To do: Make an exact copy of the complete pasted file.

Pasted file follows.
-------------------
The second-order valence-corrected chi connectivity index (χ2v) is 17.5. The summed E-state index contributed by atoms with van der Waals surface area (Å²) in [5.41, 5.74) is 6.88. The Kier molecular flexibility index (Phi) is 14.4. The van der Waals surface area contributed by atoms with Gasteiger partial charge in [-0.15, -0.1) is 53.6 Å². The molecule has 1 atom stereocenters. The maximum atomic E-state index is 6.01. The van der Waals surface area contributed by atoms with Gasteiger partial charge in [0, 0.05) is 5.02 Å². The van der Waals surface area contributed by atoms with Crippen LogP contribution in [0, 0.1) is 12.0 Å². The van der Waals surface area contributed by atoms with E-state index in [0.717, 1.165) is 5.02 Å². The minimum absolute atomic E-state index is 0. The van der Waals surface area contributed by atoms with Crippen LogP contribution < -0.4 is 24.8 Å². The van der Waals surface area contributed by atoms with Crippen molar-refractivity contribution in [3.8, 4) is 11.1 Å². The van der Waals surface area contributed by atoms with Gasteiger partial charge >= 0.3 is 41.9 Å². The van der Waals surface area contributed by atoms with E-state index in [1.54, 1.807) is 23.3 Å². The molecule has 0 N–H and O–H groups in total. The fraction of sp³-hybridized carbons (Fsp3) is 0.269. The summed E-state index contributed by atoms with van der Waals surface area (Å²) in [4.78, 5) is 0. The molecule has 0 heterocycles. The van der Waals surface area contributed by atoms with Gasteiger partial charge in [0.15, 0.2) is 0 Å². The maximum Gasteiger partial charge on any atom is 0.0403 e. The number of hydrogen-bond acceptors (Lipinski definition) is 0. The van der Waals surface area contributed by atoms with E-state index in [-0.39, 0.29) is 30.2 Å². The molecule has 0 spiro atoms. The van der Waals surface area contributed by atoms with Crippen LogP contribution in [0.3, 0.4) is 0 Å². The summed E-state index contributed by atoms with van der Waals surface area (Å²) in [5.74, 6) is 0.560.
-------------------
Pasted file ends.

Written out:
The second-order valence-corrected chi connectivity index (χ2v) is 17.5. The summed E-state index contributed by atoms with van der Waals surface area (Å²) in [5.41, 5.74) is 6.88. The Kier molecular flexibility index (Phi) is 14.4. The van der Waals surface area contributed by atoms with Gasteiger partial charge in [-0.15, -0.1) is 53.6 Å². The molecule has 1 atom stereocenters. The maximum atomic E-state index is 6.01. The van der Waals surface area contributed by atoms with Gasteiger partial charge in [0, 0.05) is 5.02 Å². The van der Waals surface area contributed by atoms with Crippen LogP contribution in [0, 0.1) is 12.0 Å². The van der Waals surface area contributed by atoms with E-state index in [0.717, 1.165) is 5.02 Å². The minimum absolute atomic E-state index is 0. The van der Waals surface area contributed by atoms with Crippen LogP contribution < -0.4 is 24.8 Å². The van der Waals surface area contributed by atoms with Crippen molar-refractivity contribution in [3.8, 4) is 11.1 Å². The van der Waals surface area contributed by atoms with Gasteiger partial charge >= 0.3 is 41.9 Å². The van der Waals surface area contributed by atoms with E-state index in [1.54, 1.807) is 23.3 Å². The molecule has 0 N–H and O–H groups in total. The fraction of sp³-hybridized carbons (Fsp3) is 0.269. The summed E-state index contributed by atoms with van der Waals surface area (Å²) in [4.78, 5) is 0. The molecule has 0 heterocycles. The van der Waals surface area contributed by atoms with Gasteiger partial charge in [0.15, 0.2) is 0 Å². The maximum Gasteiger partial charge on any atom is 0.0403 e. The number of hydrogen-bond acceptors (Lipinski definition) is 0. The van der Waals surface area contributed by atoms with E-state index in [-0.39, 0.29) is 30.2 Å². The molecule has 0 spiro atoms. The van der Waals surface area contributed by atoms with Crippen LogP contribution in [0.3, 0.4) is 0 Å². The summed E-state index contributed by atoms with van der Waals surface area (Å²) in [5.74, 6) is 0.560.